Monthly Archives: December 2013

TBT – Merry Christmas from the Champs Bowl!

TBT - Merry Christmas from the Champs Bowl!

Christmas 2009 was a magical time – my lovely family drove all the way from Michigan to meet us at what was then the Champs Sports Bowl in Orlando. Memories included: a dinner down the street from Tiger Woods’ house (this was less than a month after his scandal became public), Disney World, Mom and I sitting at Universal Studios while everyone else went on rides, The [_ _] bus fiasco both to and from the game, and the guy behind us that was hilarious and loved Mom. Hopefully the outcome of the game is better this time!

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December 26, 2013 · 1:22 pm

Thoughts on Youngstown Boys

As a graduate of the University of Miami in the early 2000s, I am not a fan of Ohio State or its former star running back, Maurice Clarett.  I followed his career closely, and at the time, I found him to be a punk, and to a certain extent, he probably was.  But, I always felt that he was mistreated by Ohio State.  ESPN’s 30-FOR-30 documentary Youngstown Boys solidified that view and showed me that perhaps Clarett wasn’t as obnoxious as I thought.  He’s actually really smart.  Ohio State tolerated his bad behavior as the wins rolled in (the documentary skipped the academic fraud allegations), but the second there was some adversity, they washed their hands of him.

It is amazing how the media can manipulate our perception of someone.  Once Clarett pissed off the OSU athletic director at the Fiesta Bowl, he was portrayed as a “bad boy” in the media.  In fact, Clarett just wanted to go to his friend’s funeral and felt like he had been given the run-around by the university.  The picture of him throwing his OSU jersey paired with the “one-and-done” quotes were taken out of context but provided us an image of an ungrateful troublemaker.  Even the Ohio State faithful turned on their former star.  But how could he not be intrigued, especially when his buddy LBJ was going to sign a multimillion-dollar contract with an NBA team?  All Clarett said was that he would consider “one-and-done” as a means to provide for his family.  He never said he would do it and only did it when Ohio State cut him loose and he was out of options.  Trust me, we have tolerated far more obnoxious football from Johnny Football over the past two seasons.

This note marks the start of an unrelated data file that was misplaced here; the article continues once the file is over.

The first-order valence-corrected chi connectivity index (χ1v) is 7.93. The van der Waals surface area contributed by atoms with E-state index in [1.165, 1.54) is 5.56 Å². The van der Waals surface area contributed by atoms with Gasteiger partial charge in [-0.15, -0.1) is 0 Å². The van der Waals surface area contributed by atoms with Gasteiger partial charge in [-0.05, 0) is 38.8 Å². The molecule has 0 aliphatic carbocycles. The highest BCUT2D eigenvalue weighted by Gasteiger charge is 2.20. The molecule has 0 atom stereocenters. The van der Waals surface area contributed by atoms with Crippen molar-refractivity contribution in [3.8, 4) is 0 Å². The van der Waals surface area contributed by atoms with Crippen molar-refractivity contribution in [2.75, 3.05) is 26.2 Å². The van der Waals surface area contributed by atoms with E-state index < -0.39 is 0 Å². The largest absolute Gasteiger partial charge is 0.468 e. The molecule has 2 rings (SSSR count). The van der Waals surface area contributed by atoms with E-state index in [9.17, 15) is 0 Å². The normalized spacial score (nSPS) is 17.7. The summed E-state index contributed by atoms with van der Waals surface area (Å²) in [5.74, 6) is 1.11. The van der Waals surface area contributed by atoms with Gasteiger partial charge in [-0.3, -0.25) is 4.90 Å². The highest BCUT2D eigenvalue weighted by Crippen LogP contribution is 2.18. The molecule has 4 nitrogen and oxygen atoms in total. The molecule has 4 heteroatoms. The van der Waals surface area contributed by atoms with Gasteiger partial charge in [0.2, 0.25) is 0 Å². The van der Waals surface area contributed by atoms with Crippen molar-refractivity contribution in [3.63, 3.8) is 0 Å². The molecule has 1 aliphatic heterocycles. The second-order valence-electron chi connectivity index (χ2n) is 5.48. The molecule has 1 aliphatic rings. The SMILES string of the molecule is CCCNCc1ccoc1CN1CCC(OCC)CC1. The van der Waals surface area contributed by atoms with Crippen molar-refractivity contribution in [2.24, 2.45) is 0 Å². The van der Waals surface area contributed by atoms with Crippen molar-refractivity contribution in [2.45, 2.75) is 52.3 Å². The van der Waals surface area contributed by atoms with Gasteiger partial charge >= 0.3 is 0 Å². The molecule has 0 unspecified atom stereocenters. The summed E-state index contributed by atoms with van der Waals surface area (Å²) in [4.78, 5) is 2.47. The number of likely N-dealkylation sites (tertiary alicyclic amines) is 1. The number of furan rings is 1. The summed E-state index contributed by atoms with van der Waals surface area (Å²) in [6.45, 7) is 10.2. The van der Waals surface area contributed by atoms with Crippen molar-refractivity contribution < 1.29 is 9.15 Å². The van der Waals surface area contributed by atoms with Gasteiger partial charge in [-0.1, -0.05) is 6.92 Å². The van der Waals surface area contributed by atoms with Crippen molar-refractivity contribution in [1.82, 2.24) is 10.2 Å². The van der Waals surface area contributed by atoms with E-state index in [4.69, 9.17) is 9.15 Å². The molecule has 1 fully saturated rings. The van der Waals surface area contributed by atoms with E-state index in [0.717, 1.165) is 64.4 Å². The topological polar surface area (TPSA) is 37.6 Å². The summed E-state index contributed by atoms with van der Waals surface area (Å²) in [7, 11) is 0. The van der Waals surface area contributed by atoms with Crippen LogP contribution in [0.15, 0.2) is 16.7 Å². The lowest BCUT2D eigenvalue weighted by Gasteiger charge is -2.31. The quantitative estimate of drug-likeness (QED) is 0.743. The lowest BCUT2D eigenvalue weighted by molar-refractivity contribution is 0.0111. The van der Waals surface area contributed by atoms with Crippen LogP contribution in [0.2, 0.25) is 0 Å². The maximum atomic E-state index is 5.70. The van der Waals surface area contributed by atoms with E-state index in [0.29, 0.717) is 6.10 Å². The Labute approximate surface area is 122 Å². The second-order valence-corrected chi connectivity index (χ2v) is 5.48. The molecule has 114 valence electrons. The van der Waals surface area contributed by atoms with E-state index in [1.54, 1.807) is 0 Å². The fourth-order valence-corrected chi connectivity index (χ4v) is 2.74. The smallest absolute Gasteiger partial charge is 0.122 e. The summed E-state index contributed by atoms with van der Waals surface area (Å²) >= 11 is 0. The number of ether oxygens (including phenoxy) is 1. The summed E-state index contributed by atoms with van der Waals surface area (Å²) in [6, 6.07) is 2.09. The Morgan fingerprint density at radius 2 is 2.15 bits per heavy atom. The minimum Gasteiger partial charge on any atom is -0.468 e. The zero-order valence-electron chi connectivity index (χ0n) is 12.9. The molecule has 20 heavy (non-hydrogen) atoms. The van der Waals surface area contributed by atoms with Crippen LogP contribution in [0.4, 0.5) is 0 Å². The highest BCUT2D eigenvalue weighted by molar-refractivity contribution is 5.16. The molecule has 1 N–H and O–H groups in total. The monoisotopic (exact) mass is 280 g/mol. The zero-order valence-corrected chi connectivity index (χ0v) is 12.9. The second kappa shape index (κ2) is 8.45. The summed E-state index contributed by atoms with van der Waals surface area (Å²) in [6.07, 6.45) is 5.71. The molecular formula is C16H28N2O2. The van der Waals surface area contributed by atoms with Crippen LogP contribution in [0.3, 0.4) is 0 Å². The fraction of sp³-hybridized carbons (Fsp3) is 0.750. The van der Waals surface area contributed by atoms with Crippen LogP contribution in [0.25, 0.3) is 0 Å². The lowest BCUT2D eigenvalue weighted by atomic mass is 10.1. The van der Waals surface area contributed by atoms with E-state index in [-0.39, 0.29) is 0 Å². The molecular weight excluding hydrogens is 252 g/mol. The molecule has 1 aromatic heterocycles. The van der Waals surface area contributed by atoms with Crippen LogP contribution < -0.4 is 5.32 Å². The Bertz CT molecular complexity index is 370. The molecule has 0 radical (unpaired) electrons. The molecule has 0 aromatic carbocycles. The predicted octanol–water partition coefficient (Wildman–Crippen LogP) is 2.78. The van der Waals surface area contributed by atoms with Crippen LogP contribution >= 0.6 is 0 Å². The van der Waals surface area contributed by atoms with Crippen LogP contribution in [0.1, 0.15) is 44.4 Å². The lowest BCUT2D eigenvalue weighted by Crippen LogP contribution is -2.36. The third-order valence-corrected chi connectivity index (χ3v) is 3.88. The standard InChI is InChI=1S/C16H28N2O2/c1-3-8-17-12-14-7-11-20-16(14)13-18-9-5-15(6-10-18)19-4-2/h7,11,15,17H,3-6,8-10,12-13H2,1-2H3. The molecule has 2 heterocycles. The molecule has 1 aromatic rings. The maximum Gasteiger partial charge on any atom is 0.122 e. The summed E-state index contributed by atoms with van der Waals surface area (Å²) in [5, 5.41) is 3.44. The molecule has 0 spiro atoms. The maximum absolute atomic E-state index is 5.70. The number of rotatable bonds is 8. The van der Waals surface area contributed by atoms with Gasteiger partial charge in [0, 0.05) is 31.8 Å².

As a former athletics administrator, I have an even harder time with this next point.  When Clarett accused the (now former) Ohio State AD of lying about the paperwork issue that prevent him from attending his friend’s funeral, he started a war.  The athletic director, in vengeance, did everything in his power to crush that kid.  This could have been handled in so many different ways than a fifty-year-old man orchestrating the demise of an eighteen-year-old…all over some choice words.  Who’s the adult here?  The athletic department set parameters that would have been impossible for him to meet.

Jim Tressel’s reaction was just as disappointing.  I can imagine that a “national championship winning” coach’s job would be in jeopardy if he had shown the kid some support.  Instead, he sat back and let it happen.  Tressel claimed to care about Clarett but didn’t reach out to him until his subsequent fall from grace.  Until recently, it was as if Maurice Clarett had never happened.  Regardless, people make mistakes, and it is nice to see that “The Senator” and his player have reconciled for the greater good.

As previously hinted, not all facts are presented in a film like this.  While Clarett was cocky and probably engaged in some inappropriate behavior while at Ohio State, I certainly don’t believe he deserved the treatment he got back in 2003.  He was a kid who needed to be taught some life lessons, and it looks like he got them the hard way.  He didn’t rape, murder, or assault anyone.  He didn’t do drugs until after his Ohio State days.